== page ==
It’s just a year since I wrote a blog about the lovely old town of Gallipoli on the Ionian Sea in Puglia, on the high heel of the boot-shape which is Italy. A few months ago, I returned, camera in hand, to bring you new, updated photos of the charming narrow streets and the harbour, where the fishermen mend their nets under the hot Salentino sun.
Wandering through the cool streets of the fisherman’s quarter, I stopped to chat to the fruit and vegetable seller, who was selling his wares from the back of a tiny Ape – a handy vehicle in these narrow alleyways. He was delighted to have his photo taken and posed happily with a magnificent bunch of grapes.
Rounding the next corner, there was possibly a potential rival in another tiny truck!
I took some time to chuckle at some unfolding scenes of day-to-day street life.
And, yet again, admired a tiny Ape, which was smaller than the potted plant it was parked beside!
There are lots of interesting shops in Gallipoli, selling wine, olive oil and tourist trinkets.
Along the harbour, I could see some fishermen casting their nets and on the pier the colourful canoes were eye-catching.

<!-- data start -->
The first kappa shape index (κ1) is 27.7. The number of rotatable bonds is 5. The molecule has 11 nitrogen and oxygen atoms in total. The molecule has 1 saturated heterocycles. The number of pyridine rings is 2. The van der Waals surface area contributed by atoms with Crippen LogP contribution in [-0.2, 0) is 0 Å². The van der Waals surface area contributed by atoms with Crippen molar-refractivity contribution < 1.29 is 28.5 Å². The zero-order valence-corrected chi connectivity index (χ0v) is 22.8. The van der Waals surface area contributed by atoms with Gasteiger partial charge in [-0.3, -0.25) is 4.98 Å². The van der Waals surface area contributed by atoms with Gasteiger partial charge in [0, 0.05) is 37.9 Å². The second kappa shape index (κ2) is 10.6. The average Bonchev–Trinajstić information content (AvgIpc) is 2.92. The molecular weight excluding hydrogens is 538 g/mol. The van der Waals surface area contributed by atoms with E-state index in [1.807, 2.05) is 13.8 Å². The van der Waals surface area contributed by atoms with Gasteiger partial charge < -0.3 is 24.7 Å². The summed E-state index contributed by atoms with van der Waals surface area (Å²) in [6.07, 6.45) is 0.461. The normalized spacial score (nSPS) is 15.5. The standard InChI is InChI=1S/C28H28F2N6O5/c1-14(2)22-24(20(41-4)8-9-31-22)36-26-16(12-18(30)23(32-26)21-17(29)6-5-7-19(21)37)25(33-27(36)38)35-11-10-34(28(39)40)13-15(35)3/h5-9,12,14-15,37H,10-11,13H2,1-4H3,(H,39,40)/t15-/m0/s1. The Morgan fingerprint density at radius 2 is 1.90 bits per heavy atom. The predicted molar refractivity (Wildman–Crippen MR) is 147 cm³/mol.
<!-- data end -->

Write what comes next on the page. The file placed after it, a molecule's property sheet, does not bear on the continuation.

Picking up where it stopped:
Strolling down towards the fishing boats, I stopped to watch a fisherman mending his nets.
In fact, there were fishing nets everywhere…..
….and a tiny fishermen’s chapel…..
…and a railway line leading to Lecce and beyond.
As you can see, Gallipoli is overshadowed by an enormous bank building. To my mind, this is one of the ugliest buildings I have ever seen, particularly in Italy, where everything is normally so pretty. All wrong architecturally: but that’s just my personal opinion.
Gallipoli has an atmosphere that is unique and remains one of my favourite places to visit.
However…..no day is complete without stopping for an aperitivo…………..
……and watching the sun go down over the fifteenth century Aragonais fort which dominates the harbour.
To visit Gallipoli in Puglia, you can fly to Bari or Brindisi with Ryanair and take the train, or hire a car.